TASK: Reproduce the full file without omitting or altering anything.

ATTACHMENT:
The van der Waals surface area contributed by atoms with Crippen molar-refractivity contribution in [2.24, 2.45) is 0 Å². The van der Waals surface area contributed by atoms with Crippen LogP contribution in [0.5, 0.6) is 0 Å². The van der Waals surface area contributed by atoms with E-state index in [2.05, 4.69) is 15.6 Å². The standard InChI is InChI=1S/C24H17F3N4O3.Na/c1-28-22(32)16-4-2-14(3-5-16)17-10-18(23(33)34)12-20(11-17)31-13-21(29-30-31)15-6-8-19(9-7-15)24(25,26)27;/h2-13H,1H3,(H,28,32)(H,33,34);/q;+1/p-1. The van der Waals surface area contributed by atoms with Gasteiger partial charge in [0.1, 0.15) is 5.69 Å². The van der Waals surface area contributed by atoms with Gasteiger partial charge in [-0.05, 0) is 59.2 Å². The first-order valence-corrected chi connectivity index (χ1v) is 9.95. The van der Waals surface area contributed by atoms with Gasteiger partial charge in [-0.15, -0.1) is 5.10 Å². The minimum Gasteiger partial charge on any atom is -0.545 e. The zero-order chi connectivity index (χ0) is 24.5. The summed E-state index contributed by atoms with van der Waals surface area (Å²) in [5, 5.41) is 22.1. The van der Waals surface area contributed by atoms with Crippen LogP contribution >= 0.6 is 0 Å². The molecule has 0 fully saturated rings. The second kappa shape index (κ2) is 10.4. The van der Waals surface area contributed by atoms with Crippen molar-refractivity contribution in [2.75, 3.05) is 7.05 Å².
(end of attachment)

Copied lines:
The van der Waals surface area contributed by atoms with Crippen molar-refractivity contribution in [2.24, 2.45) is 0 Å². The van der Waals surface area contributed by atoms with Crippen LogP contribution in [0.5, 0.6) is 0 Å². The van der Waals surface area contributed by atoms with E-state index in [2.05, 4.69) is 15.6 Å². The standard InChI is InChI=1S/C24H17F3N4O3.Na/c1-28-22(32)16-4-2-14(3-5-16)17-10-18(23(33)34)12-20(11-17)31-13-21(29-30-31)15-6-8-19(9-7-15)24(25,26)27;/h2-13H,1H3,(H,28,32)(H,33,34);/q;+1/p-1. The van der Waals surface area contributed by atoms with Gasteiger partial charge in [0.1, 0.15) is 5.69 Å². The van der Waals surface area contributed by atoms with Gasteiger partial charge in [-0.05, 0) is 59.2 Å². The first-order valence-corrected chi connectivity index (χ1v) is 9.95. The van der Waals surface area contributed by atoms with Gasteiger partial charge in [-0.15, -0.1) is 5.10 Å². The minimum Gasteiger partial charge on any atom is -0.545 e. The zero-order chi connectivity index (χ0) is 24.5. The summed E-state index contributed by atoms with van der Waals surface area (Å²) in [5, 5.41) is 22.1. The van der Waals surface area contributed by atoms with Crippen LogP contribution >= 0.6 is 0 Å². The molecule has 0 fully saturated rings. The second kappa shape index (κ2) is 10.4. The van der Waals surface area contributed by atoms with Crippen molar-refractivity contribution in [2.75, 3.05) is 7.05 Å².